Nicole Yurcaba

The Great Appalachian-American Novel

When writing the Great Appalachian-American novel—

   the heroes should be romantically tragic:
wanted-by-the-law moonshiners, poor dirt farmers, displaced Cherokee
the at-one-with-nature mountain man.

   Their eyes, faces, hands and fingers must be tragically
replicative of the rough mountain landscape in which they dwell.

   Moonshine should be consumed; tobacco chewed and the acrid juice swallowed.

   If the hero is an Appalachian woman, she is beautiful. Possibly a half-breed, the result of simple mathematics: one-half displaced Cherokee mother plus one-half at-one-with-nature mountain man father. She must be uneducated and poor and in love with a rich city man.

   Her at-one-with-nature father must threaten the city man with his ancient, generation-to-generation passed down Civil War era Enfield rifle.

   The rich city man must be so filthy stinkin’ rich that he can provide the half-breed Appalachian woman the things her mountain culture could not:

fancy Gothic-designed mansions, high-dollar foreign cars, schooling at the finest business schools, and refining at top-notch salons.

There must be one murder, one illegitimate child, one skeleton-in-the-closet secret—all threatening to be revealed and destroy the rich city man’s prosperity.

If the rich city man loves the Appalachian half-breed woman

   then the rich city man may become Appalachian by proximity, yet remain unaccepted by the half-breed Appalachian woman's kinfolk because she married a “ferner,” who eventually buys out the poor old dirt farmer and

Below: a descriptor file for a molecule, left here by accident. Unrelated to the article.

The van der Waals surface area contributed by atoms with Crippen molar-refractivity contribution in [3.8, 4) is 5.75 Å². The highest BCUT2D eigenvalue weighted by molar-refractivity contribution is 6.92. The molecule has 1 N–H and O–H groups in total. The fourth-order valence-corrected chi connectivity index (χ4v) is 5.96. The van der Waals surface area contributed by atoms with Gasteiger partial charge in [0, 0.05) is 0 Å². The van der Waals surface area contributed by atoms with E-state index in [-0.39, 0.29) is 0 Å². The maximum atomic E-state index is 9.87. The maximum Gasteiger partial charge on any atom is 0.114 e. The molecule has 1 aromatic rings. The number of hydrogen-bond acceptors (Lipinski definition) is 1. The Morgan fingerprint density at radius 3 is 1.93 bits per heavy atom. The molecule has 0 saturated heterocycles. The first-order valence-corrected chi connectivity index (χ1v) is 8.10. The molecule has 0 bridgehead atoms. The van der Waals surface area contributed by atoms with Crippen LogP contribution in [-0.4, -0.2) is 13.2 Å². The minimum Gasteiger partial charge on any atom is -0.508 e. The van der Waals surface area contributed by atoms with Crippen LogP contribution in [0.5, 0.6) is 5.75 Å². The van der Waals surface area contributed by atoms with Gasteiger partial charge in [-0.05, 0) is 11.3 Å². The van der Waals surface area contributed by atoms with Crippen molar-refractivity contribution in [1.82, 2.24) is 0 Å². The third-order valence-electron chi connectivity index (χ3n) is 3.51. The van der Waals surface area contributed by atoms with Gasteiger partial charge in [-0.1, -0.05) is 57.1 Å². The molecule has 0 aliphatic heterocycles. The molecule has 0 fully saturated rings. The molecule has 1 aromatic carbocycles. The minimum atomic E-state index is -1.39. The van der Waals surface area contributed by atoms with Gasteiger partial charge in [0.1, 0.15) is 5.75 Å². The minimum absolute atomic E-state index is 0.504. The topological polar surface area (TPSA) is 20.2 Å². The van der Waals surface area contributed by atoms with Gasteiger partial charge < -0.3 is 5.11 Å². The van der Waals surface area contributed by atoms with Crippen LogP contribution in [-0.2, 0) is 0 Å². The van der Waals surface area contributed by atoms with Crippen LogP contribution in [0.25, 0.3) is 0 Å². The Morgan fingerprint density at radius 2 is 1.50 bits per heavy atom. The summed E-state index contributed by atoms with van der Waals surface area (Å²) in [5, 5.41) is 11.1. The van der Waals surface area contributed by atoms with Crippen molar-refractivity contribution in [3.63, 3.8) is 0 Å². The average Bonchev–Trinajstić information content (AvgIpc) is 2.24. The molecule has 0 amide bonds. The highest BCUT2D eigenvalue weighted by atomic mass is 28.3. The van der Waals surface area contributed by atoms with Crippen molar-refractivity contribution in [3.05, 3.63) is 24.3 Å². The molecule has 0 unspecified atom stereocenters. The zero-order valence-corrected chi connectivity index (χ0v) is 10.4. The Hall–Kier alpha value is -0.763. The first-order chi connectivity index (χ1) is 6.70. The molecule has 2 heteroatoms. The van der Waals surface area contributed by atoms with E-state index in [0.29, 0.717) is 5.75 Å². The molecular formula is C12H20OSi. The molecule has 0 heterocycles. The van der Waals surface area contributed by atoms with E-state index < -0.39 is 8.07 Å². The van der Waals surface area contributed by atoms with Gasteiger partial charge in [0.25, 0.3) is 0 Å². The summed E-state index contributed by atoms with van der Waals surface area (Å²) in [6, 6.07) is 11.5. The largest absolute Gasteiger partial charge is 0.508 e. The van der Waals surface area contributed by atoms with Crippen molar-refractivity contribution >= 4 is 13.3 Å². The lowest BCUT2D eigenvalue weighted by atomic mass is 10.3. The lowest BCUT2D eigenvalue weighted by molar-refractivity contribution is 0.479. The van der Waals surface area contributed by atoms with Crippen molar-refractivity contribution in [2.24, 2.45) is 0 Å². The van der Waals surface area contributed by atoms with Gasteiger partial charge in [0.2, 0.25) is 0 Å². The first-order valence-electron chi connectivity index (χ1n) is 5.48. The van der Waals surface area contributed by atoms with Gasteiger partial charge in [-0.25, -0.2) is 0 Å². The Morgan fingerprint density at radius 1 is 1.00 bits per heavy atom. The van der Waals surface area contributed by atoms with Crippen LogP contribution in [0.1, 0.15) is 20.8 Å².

leads his friend, the Revenue Man, to the wanted-by-the-law moonshiner.

Sometimes complications arise—the county politicians don't take too kindly to city folk meddlin’ in affairs they ought not to be meddlin...

…unless, of course, the county politicians get their fair share of the cut.

In rare instances, everyone seems like a tragic Appalachian, struggling against Big City’s corruption and encroachment and embezzlement, struggling to flee from uncontrolled industry, overbearing technology and Big Government.

   In the Great Appalachian-American novel, after it is finally written, all of the rich city people will be Appalachians, after they have bought up all the finest mountains and farmland, and built their high-dollar mansions. And all of the true Appalachian-Americans will be the mist rising from the great Smoky Mountain’s peaks.

Nicole Yurcaba hails from a long line of coal miners, Ukrainian immigrants and West Virginian mountain folk. She is an adjunct instructor of English and Developmental Reading, substitute teacher and farm hand hailing from West Virginia currently pursuing her Master of Humanities in English at Tiffin University. Her work has appeared in print and online journals such as VoxPoetica, Referential Magazine, Rolling Thunder Quarterly, Decompression, Hobo Camp Review, The Camel Saloon, Jellyfish Whispers, Napalm and Novocaine, Floyd County Moonshine, and many others. In life, she enjoys taking the unbeaten path, and usually exits the scene pursued by bear.

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